The Financial Times usually features an author interview in the weekend Arts section, and one of the questions asks, “What book do you wish you’d written?”  The Stand is one of my all-time favorite books, and I’ve often wished I could write something like that (a big, dramatic post-apocalyptic novel a la The Passage or The Hunger Games, which I just read in two days and will post on later), but I’ve always had this notion that Stephen King’s mind must be a really scary place to hang out, and I wouldn’t want to have to dwell there in order to write something like The Stand.  Stephen King is kind of an odd duck (he cameos in a lot of his films, and he’s sort of crazy looking - no offense, Mr. King), and yet reading On Writing, I was struck by how absolutely normal he seems.  I was sure he must have had some terrible, tragic childhood, but aside from growing up relatively poor with his brother and single mom, his childhood sounds pretty damn normal.  He started writing when he was quite young, publishing his first story in college.  That story was called “Graveyard Shift.”

While Anne Lamott’s Bird by Bird was very much a how-to of writing, On Writing is part memoir, part autobiography, part inspiration, and finally, a little bit of how-to.  When King started writing, the industry was vastly different.  Even when he wrote On Writing, getting an agent wasn’t the same ridiculous process it is today.  You could send out a dozen query letters back then, without even finishing your manuscript according to King (I’m not sure if that was true twelve years ago or not), and expect to get an agent.  As I mentioned in my review of The Help, it’s not at all unusual for an author to send out fifty to 100 queries before landing an agent today (and that's a bestseller, for God's sake).  So while that part of On Writing wasn’t really relevant, I enjoyed reading about King’s writing process.  He’s also really funny, so it was a quick and entertaining read.

A few bits really stuck out at me based on where I’m at in my “career” right now.  For example, King tried to sell a story without success, only to sell it ten years down the road.  “One thing I’ve noticed,” he writes, “is that when you’ve had a little success, magazines are a lot less apt to use that phrase, ‘Not for us.’”  I’m hoping that someday my two drawer books (well, four, but I know the first two don’t deserve to see the light of day) will get their chance.

Another thing that struck me was King’s advice to write your first draft “with the door closed.”  In other words, don’t show your first draft to anyone until it’s complete.  This is the first time I’ve done that, and I find it to be working quite well.  I was also happy to hear that King doesn’t like writing classes, because neither do I.  “Daily critiques force you to write with the door constantly open,” he says.  “The pressure to explain is always on and a lot of your creative energy, it seems to me, is therefore going in the wrong direction.”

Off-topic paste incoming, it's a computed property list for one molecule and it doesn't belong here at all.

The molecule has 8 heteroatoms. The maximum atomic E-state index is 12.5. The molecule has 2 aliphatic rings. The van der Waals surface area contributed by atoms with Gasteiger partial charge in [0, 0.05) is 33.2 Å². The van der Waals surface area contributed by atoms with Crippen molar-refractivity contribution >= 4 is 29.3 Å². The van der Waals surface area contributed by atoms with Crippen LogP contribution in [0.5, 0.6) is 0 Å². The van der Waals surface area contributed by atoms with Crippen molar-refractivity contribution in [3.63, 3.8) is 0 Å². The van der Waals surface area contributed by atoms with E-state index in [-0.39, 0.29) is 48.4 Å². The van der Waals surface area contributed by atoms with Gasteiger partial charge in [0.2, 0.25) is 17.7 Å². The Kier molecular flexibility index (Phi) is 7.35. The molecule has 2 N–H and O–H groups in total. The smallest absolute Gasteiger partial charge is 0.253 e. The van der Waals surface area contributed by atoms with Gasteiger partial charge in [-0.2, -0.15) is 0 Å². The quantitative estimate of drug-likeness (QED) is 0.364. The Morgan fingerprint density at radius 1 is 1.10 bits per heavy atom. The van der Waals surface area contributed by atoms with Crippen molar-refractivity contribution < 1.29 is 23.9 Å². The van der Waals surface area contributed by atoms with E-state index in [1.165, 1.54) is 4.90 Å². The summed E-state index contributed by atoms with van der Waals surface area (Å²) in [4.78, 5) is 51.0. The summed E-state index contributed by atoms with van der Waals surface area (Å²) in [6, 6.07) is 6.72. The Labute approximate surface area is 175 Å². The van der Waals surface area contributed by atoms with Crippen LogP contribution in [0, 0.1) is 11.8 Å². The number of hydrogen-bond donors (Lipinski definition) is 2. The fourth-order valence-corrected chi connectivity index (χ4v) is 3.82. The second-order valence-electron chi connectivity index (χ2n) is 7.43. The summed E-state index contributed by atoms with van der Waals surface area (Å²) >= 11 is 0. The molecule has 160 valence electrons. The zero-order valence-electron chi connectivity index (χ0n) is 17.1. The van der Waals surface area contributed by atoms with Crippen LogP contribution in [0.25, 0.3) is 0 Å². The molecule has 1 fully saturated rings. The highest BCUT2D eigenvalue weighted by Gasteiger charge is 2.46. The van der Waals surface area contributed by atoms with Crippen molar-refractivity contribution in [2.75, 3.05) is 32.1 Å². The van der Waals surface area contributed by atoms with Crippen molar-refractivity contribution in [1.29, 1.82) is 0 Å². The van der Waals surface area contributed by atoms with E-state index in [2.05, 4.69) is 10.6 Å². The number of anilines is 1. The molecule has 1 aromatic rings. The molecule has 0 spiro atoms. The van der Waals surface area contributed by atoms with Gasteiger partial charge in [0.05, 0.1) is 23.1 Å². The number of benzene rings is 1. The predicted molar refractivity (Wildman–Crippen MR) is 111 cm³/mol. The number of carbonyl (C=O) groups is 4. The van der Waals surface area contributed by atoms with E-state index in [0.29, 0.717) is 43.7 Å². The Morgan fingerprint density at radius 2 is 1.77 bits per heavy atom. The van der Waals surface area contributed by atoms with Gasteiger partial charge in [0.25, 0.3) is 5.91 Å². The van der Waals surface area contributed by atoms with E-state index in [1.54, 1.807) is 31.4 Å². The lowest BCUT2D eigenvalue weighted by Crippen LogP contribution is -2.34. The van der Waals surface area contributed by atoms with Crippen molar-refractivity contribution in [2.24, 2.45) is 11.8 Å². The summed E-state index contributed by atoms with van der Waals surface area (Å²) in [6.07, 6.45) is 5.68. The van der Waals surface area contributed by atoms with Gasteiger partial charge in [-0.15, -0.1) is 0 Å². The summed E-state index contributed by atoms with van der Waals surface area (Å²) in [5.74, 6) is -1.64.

King’s wife Tabitha is his best friend and Ideal Reader (IR).  My IR is my sister, Sarah, and not showing my novel to her this time has been tough.  According to King, an IR should provide positive but honest feedback, and Sarah does a good job of that.  But taking time out to show pages to your IR can also kill your enthusiasm for a project.  “Writing fiction, especially a long work of fiction, can be a difficult, lonely job…There’s plenty of opportunity for self-doubt.  If I write rapidly, putting down my story exactly as it comes into my mind, only looking back to check the names of my characters and the relevant parts of their back stories, I find that I can keep up with my original enthusiasm and at the same time outrun the self-doubt that’s always waiting to settle in.”  Showing my works-in-progress to Sarah is a constant temptation (Am I going in the right direction? Is it working so far?) but it can also cause me to question myself, and for now, I just want to get the thing down on paper.

There are a lot of agents and editors who advise new writers to join writing groups for critiques, rather than sending your novel to friends and family members.  But I agree with King on this subject.  On the one hand, the people close to you are probably not going to be your harshest critics.  And on the other, it puts them in an unfair position if they hate what you wrote.  But, King says, “…I don’t think an unbiased opinion is exactly what I’m looking for.  And I believe that most people smart enough to read a novel are also tactful enough to find a gentler mode of expression than ‘This sucks.’”  Stephen King also employs a sort of points system for opinions: if one person likes something and someone else doesn’t, it’s a wash (in the author’s favor).  But if more than one person makes the same comment, you have a problem that needs addressing.  Good advice, methinks.

John and Sarah are my support system through this crazy process.  As King writes of Tabitha: “Having someone who believes in you makes a lot of difference.  They don’t have to make speeches.  Just believing is enough.”  I’m very fortunate to have both of them rooting for me in the wings.  I don’t think I could keep on slogging through this without their encouragement and support.  John isn’t a big fiction reader, so his support is more theoretical, but he also “supports” me in a very important sense by giving me the freedom to pursue my writing.  Sarah reads and loves the same books I do, which makes her an Ideal Reader in the sense that we have the same taste, but she also just “gets me” because she’s my twin and best friend.